Blurring the boundaries: loss cost model test

Antonio Nehme

    Research output: Contribution to specialist publicationArticle


    Since its early days, insurance has operated on a foundation of risk prediction. Personal computers and the data age have made it crucial to use statistical modelling techniques to understand the complex relationship between risk factors and the potential loss cost associated with an insurance policy. In this context, generalised linear models (GLMs) have become indispensable, capable of predicting a variety of outputs, such as claims frequency and severity.

    GLMs are still relevant in insurance but the new risk factors brought about by automation and new technologies add complexity to their construction. This is particularly relevant in motor insurance, where advanced driver-assistance systems and self-driving features are on the rise.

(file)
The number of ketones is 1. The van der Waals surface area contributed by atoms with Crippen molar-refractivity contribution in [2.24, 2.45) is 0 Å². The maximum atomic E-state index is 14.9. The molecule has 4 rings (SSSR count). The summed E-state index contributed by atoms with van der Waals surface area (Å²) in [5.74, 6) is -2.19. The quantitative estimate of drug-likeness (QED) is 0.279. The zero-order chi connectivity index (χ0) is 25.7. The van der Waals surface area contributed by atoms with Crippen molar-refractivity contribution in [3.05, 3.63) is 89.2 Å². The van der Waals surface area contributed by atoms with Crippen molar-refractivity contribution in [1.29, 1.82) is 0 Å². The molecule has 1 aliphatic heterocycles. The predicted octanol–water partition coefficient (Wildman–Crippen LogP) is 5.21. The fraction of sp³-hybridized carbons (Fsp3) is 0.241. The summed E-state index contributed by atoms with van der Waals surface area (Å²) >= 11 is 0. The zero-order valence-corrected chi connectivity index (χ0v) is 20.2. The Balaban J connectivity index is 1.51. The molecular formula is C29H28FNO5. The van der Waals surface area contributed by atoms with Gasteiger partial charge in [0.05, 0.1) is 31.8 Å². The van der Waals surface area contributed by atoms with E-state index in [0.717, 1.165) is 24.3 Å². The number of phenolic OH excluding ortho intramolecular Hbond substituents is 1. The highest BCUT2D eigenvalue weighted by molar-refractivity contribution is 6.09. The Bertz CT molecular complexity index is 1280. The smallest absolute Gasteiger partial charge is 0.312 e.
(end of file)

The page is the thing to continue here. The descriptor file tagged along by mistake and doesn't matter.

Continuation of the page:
Machine learning (ML) models, on the other hand, have proven useful in capturing intricate relationships between large numbers of features and dependent variables. Gradient boosting models (GBMs) are gaining prominence in pricing, and there have been initiatives to explore ML techniques further.

    Here, we explore four modelling techniques used to predict the loss cost, comparing GLMs’ predictive accuracy with that of GBMs, artificial neural networks (ANNs), and a hybrid model combining a GLM with an ANN.
    Original languageEnglish
    Number of pages3
    Specialist publicationThe Actuary
    Publication statusPublished (VoR) - 4 Apr 2024


    Dive into the research topics of 'Blurring the boundaries: loss cost model test'. Together they form a unique fingerprint.

    Cite this